There is no question that nurses can handle anything that gets thrown their way. After all, nurses are sometimes described as superheroes in scrubs. They work long hours and take on many different roles. Nurses also seem to possess a personality trait that makes them unafraid of challenges. So when there is a job that is falling through the cracks and really needs to be done, nurses are often willing to step up and do it – even if that means making time in an already overcrowded schedule. Because of the “can do” attitude nurses display, it is frequently a hospital’s nursing staff that assumes responsibility for data abstraction. But does this make sense?
Although nurses might be willing to take on data abstraction, there are several reasons why outsourcing this tedious work is much more practical. Here are a few of those reasons:
Nurses are in demand and many priorities compete for their time. Data abstraction that gets tacked on to a lengthy list of other responsibilities rarely gets adequate attention. On the other hand, abstractors that focus solely on pulling data, cleaning it up and submitting it to the appropriate outlets can give the task much more care. This extra attention to detail makes it easier to reduce errors, spot trends, and recognize insights that are necessary for quality improvement.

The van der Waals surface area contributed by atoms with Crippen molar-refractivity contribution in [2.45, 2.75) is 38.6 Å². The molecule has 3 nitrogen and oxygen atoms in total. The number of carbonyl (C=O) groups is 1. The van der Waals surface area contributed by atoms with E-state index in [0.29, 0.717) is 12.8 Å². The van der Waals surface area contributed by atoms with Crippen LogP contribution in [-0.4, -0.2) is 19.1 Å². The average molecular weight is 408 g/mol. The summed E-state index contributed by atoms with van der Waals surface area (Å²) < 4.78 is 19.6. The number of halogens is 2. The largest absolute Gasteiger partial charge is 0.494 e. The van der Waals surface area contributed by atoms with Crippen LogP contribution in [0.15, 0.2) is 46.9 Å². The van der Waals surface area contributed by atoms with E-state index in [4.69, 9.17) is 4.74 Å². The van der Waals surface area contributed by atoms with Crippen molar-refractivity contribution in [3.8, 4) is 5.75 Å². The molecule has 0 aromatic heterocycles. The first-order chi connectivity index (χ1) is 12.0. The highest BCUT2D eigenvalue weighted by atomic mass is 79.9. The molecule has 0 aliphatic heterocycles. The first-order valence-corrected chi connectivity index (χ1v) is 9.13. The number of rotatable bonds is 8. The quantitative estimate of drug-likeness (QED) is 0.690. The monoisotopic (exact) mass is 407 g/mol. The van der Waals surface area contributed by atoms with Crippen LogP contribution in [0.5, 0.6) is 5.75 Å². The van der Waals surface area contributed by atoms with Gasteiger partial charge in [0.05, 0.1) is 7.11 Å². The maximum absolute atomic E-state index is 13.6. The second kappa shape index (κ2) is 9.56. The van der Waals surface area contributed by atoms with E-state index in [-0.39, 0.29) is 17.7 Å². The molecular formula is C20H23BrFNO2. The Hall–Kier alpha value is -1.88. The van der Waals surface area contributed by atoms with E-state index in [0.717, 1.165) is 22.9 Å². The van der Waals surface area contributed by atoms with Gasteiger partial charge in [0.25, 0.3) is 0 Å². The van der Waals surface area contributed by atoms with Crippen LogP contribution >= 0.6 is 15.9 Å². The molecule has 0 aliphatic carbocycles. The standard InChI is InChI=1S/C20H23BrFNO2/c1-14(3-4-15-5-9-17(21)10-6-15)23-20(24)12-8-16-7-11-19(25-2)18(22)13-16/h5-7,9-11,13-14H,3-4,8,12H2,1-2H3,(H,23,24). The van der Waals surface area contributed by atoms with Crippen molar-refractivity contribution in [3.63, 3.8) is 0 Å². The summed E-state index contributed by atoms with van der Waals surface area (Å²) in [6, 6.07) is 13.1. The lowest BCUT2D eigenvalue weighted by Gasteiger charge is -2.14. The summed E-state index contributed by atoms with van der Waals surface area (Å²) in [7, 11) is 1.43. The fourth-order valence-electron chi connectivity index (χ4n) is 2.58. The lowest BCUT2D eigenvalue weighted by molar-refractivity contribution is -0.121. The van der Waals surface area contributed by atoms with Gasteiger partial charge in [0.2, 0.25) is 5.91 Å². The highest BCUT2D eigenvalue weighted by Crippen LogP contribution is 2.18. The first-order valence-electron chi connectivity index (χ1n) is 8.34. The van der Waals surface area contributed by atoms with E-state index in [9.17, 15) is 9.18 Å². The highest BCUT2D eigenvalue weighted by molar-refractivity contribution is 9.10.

Nurses typically are not given much abstraction training. The thing about data abstraction is that there are a lot of nuances that are important to understand. However, without much training or experience, it is difficult to make certain distinctions that are necessary for accurate data abstraction. For example, a single registry that a hospital submits data to could have 150 data elements or more. This includes risk adjusted measures and elements that can be reported in various ways. Knowing all of the requirements for multiple registries, on top of CORE measures, is nearly impossible without adequate training.
Even with proper training, there are regulation changes to keep up with. Every time a new CORE measure comes out or a change is made to a registry, it impacts abstraction and reporting. Abstractors must be vigilant about keeping up with adjustments and guideline changes. Few nurses have the bandwidth to continue educating themselves on new developments while still managing their other responsibilities. This is a primary reason many of Primaris’ clients outsource data abstraction – they prefer to rely on an external partner that closely follows regulation changes.
For the reasons listed above, and many others, outsourcing data abstraction to an experienced partner is generally a much better option than piling the work onto nursing staff. After all, when nursing teams aren’t assigned grinding abstraction work, they can use their superpowers more effectively to create an even larger impact.